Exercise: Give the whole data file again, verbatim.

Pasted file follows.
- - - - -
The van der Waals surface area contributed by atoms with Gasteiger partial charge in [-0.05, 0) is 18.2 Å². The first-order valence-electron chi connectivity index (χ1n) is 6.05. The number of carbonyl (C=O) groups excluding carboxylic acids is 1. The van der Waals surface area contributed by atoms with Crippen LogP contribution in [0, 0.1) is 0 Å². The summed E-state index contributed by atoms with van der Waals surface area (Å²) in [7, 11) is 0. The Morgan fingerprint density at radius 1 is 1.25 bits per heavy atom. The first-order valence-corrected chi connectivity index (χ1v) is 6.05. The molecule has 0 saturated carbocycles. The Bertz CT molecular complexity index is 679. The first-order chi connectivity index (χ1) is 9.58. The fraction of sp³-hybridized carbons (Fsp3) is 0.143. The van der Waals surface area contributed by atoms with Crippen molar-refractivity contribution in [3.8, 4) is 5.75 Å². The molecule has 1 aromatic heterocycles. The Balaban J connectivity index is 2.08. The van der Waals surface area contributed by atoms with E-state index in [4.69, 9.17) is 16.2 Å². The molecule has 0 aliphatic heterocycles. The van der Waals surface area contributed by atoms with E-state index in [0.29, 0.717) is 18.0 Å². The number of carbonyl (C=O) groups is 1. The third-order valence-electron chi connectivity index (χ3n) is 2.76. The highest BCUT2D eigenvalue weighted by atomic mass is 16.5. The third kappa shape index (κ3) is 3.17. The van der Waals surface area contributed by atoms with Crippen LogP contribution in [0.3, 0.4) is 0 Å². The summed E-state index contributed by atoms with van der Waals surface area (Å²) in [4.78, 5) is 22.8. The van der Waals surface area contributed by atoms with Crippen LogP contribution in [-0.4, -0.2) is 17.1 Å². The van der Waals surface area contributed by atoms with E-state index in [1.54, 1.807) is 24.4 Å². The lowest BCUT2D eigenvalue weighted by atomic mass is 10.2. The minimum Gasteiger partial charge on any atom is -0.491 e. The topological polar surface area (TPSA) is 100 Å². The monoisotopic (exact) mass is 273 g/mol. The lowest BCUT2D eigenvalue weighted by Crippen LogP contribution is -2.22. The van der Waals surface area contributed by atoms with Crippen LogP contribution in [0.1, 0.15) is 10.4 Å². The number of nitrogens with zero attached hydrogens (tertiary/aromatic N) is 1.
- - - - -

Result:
The van der Waals surface area contributed by atoms with Gasteiger partial charge in [-0.05, 0) is 18.2 Å². The first-order valence-electron chi connectivity index (χ1n) is 6.05. The number of carbonyl (C=O) groups excluding carboxylic acids is 1. The van der Waals surface area contributed by atoms with Crippen LogP contribution in [0, 0.1) is 0 Å². The summed E-state index contributed by atoms with van der Waals surface area (Å²) in [7, 11) is 0. The Morgan fingerprint density at radius 1 is 1.25 bits per heavy atom. The first-order valence-corrected chi connectivity index (χ1v) is 6.05. The molecule has 0 saturated carbocycles. The Bertz CT molecular complexity index is 679. The first-order chi connectivity index (χ1) is 9.58. The fraction of sp³-hybridized carbons (Fsp3) is 0.143. The van der Waals surface area contributed by atoms with Crippen molar-refractivity contribution in [3.8, 4) is 5.75 Å². The molecule has 1 aromatic heterocycles. The Balaban J connectivity index is 2.08. The van der Waals surface area contributed by atoms with E-state index in [4.69, 9.17) is 16.2 Å². The molecule has 0 aliphatic heterocycles. The van der Waals surface area contributed by atoms with E-state index in [0.29, 0.717) is 18.0 Å². The number of carbonyl (C=O) groups is 1. The third-order valence-electron chi connectivity index (χ3n) is 2.76. The highest BCUT2D eigenvalue weighted by atomic mass is 16.5. The third kappa shape index (κ3) is 3.17. The van der Waals surface area contributed by atoms with Crippen LogP contribution in [0.3, 0.4) is 0 Å². The summed E-state index contributed by atoms with van der Waals surface area (Å²) in [4.78, 5) is 22.8. The van der Waals surface area contributed by atoms with Crippen LogP contribution in [-0.4, -0.2) is 17.1 Å². The van der Waals surface area contributed by atoms with E-state index in [1.54, 1.807) is 24.4 Å². The lowest BCUT2D eigenvalue weighted by atomic mass is 10.2. The minimum Gasteiger partial charge on any atom is -0.491 e. The topological polar surface area (TPSA) is 100 Å². The monoisotopic (exact) mass is 273 g/mol. The lowest BCUT2D eigenvalue weighted by Crippen LogP contribution is -2.22. The van der Waals surface area contributed by atoms with Crippen LogP contribution in [0.1, 0.15) is 10.4 Å². The number of nitrogens with zero attached hydrogens (tertiary/aromatic N) is 1.